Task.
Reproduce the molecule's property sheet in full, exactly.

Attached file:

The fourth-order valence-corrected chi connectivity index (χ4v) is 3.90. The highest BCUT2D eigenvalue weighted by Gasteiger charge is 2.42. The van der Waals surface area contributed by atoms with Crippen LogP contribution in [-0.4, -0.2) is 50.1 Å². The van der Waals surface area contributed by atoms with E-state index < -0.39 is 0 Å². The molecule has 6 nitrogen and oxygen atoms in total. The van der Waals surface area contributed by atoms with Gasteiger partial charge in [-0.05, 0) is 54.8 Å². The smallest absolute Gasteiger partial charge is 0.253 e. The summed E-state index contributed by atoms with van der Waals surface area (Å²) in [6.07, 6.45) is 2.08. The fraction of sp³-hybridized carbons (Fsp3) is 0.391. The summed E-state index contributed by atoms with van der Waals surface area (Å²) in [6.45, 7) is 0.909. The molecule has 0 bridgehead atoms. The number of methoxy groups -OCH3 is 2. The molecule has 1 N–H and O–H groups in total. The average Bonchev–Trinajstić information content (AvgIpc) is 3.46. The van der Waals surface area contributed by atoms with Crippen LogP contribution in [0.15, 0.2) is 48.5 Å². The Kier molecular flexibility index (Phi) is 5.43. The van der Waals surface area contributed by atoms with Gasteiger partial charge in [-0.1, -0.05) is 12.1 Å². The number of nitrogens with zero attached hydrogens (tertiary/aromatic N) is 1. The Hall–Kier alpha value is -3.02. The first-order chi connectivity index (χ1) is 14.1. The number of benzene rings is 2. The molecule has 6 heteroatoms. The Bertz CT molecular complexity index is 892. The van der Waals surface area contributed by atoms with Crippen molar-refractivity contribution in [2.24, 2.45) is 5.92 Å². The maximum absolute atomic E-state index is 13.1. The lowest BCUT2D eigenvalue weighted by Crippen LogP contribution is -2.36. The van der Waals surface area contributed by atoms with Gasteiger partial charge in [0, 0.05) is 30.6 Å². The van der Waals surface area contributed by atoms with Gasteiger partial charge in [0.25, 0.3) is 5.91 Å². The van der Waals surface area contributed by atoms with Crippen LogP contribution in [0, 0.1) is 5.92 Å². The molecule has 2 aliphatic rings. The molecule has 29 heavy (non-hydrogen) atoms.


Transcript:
The fourth-order valence-corrected chi connectivity index (χ4v) is 3.90. The highest BCUT2D eigenvalue weighted by Gasteiger charge is 2.42. The van der Waals surface area contributed by atoms with Crippen LogP contribution in [-0.4, -0.2) is 50.1 Å². The van der Waals surface area contributed by atoms with E-state index < -0.39 is 0 Å². The molecule has 6 nitrogen and oxygen atoms in total. The van der Waals surface area contributed by atoms with Gasteiger partial charge in [-0.05, 0) is 54.8 Å². The smallest absolute Gasteiger partial charge is 0.253 e. The summed E-state index contributed by atoms with van der Waals surface area (Å²) in [6.07, 6.45) is 2.08. The fraction of sp³-hybridized carbons (Fsp3) is 0.391. The summed E-state index contributed by atoms with van der Waals surface area (Å²) in [6.45, 7) is 0.909. The molecule has 0 bridgehead atoms. The number of methoxy groups -OCH3 is 2. The molecule has 1 N–H and O–H groups in total. The average Bonchev–Trinajstić information content (AvgIpc) is 3.46. The van der Waals surface area contributed by atoms with Crippen LogP contribution in [0.15, 0.2) is 48.5 Å². The Kier molecular flexibility index (Phi) is 5.43. The van der Waals surface area contributed by atoms with Gasteiger partial charge in [-0.1, -0.05) is 12.1 Å². The number of nitrogens with zero attached hydrogens (tertiary/aromatic N) is 1. The Hall–Kier alpha value is -3.02. The first-order chi connectivity index (χ1) is 14.1. The number of benzene rings is 2. The molecule has 6 heteroatoms. The Bertz CT molecular complexity index is 892. The van der Waals surface area contributed by atoms with Crippen molar-refractivity contribution in [2.24, 2.45) is 5.92 Å². The maximum absolute atomic E-state index is 13.1. The lowest BCUT2D eigenvalue weighted by Crippen LogP contribution is -2.36. The van der Waals surface area contributed by atoms with Gasteiger partial charge in [0, 0.05) is 30.6 Å². The van der Waals surface area contributed by atoms with Gasteiger partial charge in [0.25, 0.3) is 5.91 Å². The van der Waals surface area contributed by atoms with Crippen LogP contribution in [0, 0.1) is 5.92 Å². The molecule has 2 aliphatic rings. The molecule has 29 heavy (non-hydrogen) atoms.